For about a century after its discovery, extinction was thought to occur only within sensory modalities, despite anecdotal reports of crossmodal extinction (Bender, 1952). As a unimodal phenomenon, it provided insights into the neural bases of unisensory competition (Kinsbourne, 1977; Duncan, 1996; Riddoch et al., 2009). However, when its multisensory dimension became clear, extinction could then be used as a model to study the multisensory neural representation of space. The present review focuses on this most recent development in extinction research and the considerable insight it brought into human spatial cognition, before proposing new developments in healthy individuals and non-human primates as the support for future research on extinction. The first sections provide a brief outline of the original demonstration of the existence of multisensory (or crossmodal) extinction, its role in the investigation of multisensory spatial representation, and an overview of the current theoretical accounts of extinction. In the second part of this paper, we propose two future developments for extinction research that we believe are key to deepen our understanding of the cerebral mechanisms of extinction and multisensory processing. The first one is the exploration of physiological extinction phenomena in healthy humans, their behavioral mechanisms and their neural underpinnings, thanks to functional neuroimaging and brain stimulation methods. The second one is the refinement of the existing non-human primate model of extinction by using the same behavioral approach as in humans to strengthen the validity for inter-species comparisons, also building on the unique opportunity provided by animal research of combining focal lesions techniques to functional neuroimaging methods.
Posner's seminal work on selective spatial attention in the 1980s (Posner et al., 1982, 1984, 1987a,b) motivated the first attempts to systematically investigate whether stimuli presented in different sensory modalities could compete for common, supramodal attentional resources. The first evidence of multisensory competition for attentional resources was brought by Farah et al. (1989), who used a modified version of Posner's task (Posner et al., 1982). In this study, a lateralized auditory cue, either valid or invalid, preceded the presentation of a visual target either to the left or to the right of a central fixation point, and participants had to respond as soon as possible to the visual target by pressing the corresponding button. Patients with right parietal lesions were slower at detecting contralesional left visual targets when previously invalidly cued to the right side of space, suggesting a deficit in disengaging spatial attention from the wrongly cued ipsilesional location to subsequently relocate it to the contralesional visual target. Farah et al. (1989) interpreted these results as evidence for the existence of a supramodal system controlling the allocation of spatial attention. However, auditory cues did not interfere with the perception of visual stimuli to the point of hampering their detection. While these lengthened reaction times indeed reflected interferences between the processing of auditory cues and visual target stimuli, they remained much less spectacular than the outright omissions of stimulations observed in extinction patients during DSS.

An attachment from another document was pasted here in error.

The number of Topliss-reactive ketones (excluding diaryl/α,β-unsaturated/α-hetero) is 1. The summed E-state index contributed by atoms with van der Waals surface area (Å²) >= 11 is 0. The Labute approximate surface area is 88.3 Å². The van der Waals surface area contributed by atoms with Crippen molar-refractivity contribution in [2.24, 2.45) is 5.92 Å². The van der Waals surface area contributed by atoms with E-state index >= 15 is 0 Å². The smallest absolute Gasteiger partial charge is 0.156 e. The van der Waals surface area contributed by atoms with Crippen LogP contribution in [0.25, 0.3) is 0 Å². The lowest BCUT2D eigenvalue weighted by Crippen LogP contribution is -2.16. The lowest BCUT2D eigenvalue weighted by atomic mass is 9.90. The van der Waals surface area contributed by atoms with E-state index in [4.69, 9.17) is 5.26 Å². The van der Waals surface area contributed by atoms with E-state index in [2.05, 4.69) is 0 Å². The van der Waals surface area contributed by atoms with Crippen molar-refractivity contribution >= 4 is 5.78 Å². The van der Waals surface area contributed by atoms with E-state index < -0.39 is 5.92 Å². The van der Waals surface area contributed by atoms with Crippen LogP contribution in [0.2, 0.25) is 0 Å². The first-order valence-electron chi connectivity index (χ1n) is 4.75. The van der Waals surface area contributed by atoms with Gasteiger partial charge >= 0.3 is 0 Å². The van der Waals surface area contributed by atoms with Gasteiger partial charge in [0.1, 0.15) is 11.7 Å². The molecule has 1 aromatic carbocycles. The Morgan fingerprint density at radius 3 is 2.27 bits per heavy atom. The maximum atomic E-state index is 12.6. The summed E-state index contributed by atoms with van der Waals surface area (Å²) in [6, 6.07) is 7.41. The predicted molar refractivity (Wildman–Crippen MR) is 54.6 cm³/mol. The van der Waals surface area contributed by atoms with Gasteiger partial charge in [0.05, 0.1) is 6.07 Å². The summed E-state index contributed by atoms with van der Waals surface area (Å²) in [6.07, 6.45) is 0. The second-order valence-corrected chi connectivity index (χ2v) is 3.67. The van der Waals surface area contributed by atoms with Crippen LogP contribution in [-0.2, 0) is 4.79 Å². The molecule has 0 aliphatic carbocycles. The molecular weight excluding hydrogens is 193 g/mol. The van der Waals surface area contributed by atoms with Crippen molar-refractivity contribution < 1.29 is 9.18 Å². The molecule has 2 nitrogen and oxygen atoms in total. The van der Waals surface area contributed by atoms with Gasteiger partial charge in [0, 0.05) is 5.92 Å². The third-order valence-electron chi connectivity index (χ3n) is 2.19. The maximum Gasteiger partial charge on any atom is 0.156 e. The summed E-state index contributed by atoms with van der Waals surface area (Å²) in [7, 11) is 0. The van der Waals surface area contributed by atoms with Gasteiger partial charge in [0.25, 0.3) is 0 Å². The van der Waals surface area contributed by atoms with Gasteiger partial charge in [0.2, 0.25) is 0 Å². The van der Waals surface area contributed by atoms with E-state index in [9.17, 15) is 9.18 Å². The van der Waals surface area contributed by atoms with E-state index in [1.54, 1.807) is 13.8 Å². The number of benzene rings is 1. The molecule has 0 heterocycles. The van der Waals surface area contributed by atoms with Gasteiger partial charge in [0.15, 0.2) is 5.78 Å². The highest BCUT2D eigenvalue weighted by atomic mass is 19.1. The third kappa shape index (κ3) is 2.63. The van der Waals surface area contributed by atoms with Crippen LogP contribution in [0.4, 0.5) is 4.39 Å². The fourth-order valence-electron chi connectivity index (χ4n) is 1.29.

Along the same line, Inhoff et al. (1992) investigated more explicitly the possible existence of crossmodal, visuotactile extinction in patients suffering from right parieto-frontal lesions and exhibiting unimodal visual and tactile extinction. To this end, they used the classical confrontation test, which consists in having the patient face the experimenter and apply stimuli either to the left or right side of space, or both simultaneously. Typically, the patient is asked to verbally report which side(s) the stimulation was applied to, and the experimenter compares performance on single stimulus detection with responses to DSS. As detailed previously, the hallmark of extinction is a (relatively) normal detection of single stimulations together with a deficit in detecting contralesional stimuli on DSS trials. In Inhoff et al.’s (1992) study, visual stimuli corresponded to wiggling either index finger or both at the patient's eye level, while tactile stimulations were applied by lightly touching the dorsum of the hand(s) while the patient had the eyes closed. The three patients tested showed pronounced extinction within the visual and tactile modalities, but no sign of visuotactile extinction, which led Inhoff et al. (1992) to conclude that processing of sensory inputs from both modalities is controlled by separate spatial attention systems, and that parieto-frontal brain structures may not contribute to the elaboration of a supramodal representation of space.